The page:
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Are We Really Our Own Worst Enemies?

“In the face of uncertainty, believe in these two things – that you are stronger than you think and you are not alone.” – Maya Angelou.

If you are anything like me, you probably do not like to hear that women are their own worst enemies. In fact if someone says that to me, they had better be prepared for an hour long “lecture” on how men are determined to divide and conquer. However, at the end of the day as I lie in my bed at night, I often wonder why women seem to be their own worst enemies.

I’m sure you have met women who wouldn’t want to have a female boss. In fact, research shows that two thirds of all women prefer a male boss to a female one. Where did this come from? Did some “evil” women sit down one day and decide that they didn’t want women to be leaders? The unfortunate truth is that many women in management/leadership are quite unpleasant to deal with.

In my opinion, the reason why women in management are sometimes hostile is either because they are not comfortable in their own skin or because the rest of us do not believe in them. Hear me out. When you aren’t comfortable in your own skin, it is easy to be hostile especially to people whom you feel are looking down upon you. I would like to see a world where women are comfortable with whom they are so that they aren’t constantly trying to be more like men.

On the other hand, we can’t always blame the women in leadership. It is easy to second guess yourself when everyone else around you doesn’t think you can do it. In fact, everyone, including those who won’t admit it, expect women leaders to mess up sooner or later. However, so as to believe in another woman’s ability, they have to believe in their own ability. When you believe that you can be a CEO and a pretty good one for that matter, it will be easy to root for female CEOs.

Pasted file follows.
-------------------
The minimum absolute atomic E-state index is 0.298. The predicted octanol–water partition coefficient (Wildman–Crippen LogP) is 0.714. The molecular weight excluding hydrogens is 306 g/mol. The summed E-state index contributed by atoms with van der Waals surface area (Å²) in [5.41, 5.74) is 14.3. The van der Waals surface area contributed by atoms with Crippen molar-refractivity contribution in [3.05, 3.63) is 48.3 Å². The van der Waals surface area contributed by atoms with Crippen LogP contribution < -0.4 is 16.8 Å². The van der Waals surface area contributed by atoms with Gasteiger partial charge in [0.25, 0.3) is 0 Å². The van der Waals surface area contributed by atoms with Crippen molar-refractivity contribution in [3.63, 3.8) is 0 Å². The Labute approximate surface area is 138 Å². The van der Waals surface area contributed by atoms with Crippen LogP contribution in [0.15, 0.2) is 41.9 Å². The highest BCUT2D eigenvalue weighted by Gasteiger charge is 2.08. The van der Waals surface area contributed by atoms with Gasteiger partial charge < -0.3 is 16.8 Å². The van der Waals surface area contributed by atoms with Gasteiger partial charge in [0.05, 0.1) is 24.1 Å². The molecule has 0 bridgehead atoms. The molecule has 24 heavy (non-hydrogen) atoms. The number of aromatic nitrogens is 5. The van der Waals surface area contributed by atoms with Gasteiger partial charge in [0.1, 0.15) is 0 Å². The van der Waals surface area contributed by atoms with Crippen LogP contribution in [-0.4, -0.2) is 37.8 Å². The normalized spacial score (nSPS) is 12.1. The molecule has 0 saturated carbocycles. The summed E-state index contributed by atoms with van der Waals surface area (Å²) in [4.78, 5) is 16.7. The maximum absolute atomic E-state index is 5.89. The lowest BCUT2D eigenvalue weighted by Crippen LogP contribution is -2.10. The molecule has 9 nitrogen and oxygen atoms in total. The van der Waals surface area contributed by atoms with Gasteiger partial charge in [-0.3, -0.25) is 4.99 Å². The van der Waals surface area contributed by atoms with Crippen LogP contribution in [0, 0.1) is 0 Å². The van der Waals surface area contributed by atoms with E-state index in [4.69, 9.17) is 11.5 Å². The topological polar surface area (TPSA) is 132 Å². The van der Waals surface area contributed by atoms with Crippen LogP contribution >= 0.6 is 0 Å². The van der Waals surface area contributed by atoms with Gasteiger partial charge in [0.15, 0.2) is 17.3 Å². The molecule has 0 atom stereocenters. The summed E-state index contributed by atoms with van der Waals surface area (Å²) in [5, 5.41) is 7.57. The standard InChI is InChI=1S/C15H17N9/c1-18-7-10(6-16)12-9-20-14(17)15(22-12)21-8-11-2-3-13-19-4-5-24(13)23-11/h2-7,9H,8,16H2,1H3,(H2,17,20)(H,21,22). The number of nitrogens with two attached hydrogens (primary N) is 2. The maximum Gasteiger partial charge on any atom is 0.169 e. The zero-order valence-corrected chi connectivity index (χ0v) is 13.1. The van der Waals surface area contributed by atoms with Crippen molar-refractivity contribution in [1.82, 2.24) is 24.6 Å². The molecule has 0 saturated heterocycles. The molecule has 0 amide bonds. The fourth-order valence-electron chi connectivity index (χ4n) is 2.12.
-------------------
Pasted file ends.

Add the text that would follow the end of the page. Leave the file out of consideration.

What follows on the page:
This brings me to my vision. I would like to see myself and all the other women in my community believing in our abilities so much that we are not tempted to second guess other women’s abilities. Just like the Maya Angelou quote says, I want women to know that they are stronger than they think they are and that they are not alone. By doing this, all the women at the top will begin to feel that they are not alone and therefore they can relax and concentrate on being good managers or leaders. As soon as we begin to believe in ourselves a lot more, more female presidents and CEOs will begin to pop up everywhere. Even those women who have been afraid to seek leadership positions because they are afraid of being second guessed every step of the way, will be more willing to step up.

I want to be a Voices of Our Future Correspondent because I believe it will help be to learn how to initiate and seek external resources, community and connection so as to achieve my vision. Although, I have a vision, I’m still not sure how I’m going to implement it. I believe the Voices of Our Future Training program will equip me with the tools I need so as to make my vision come true.


geniar's picture

Interesting Perspective!

I also think that women in management are products of their environment in the sense that they are always have to struggle and prove that they are better than everyone else just to get ahead a little and this can create a sense of always being under threat.

Grace Wanene's picture

That's True

Thanks for reading my post. I agree that women in management always feel like they are under threat. We want to eliminate that feeling and make them feel that they aren't alone and thus more comfortable.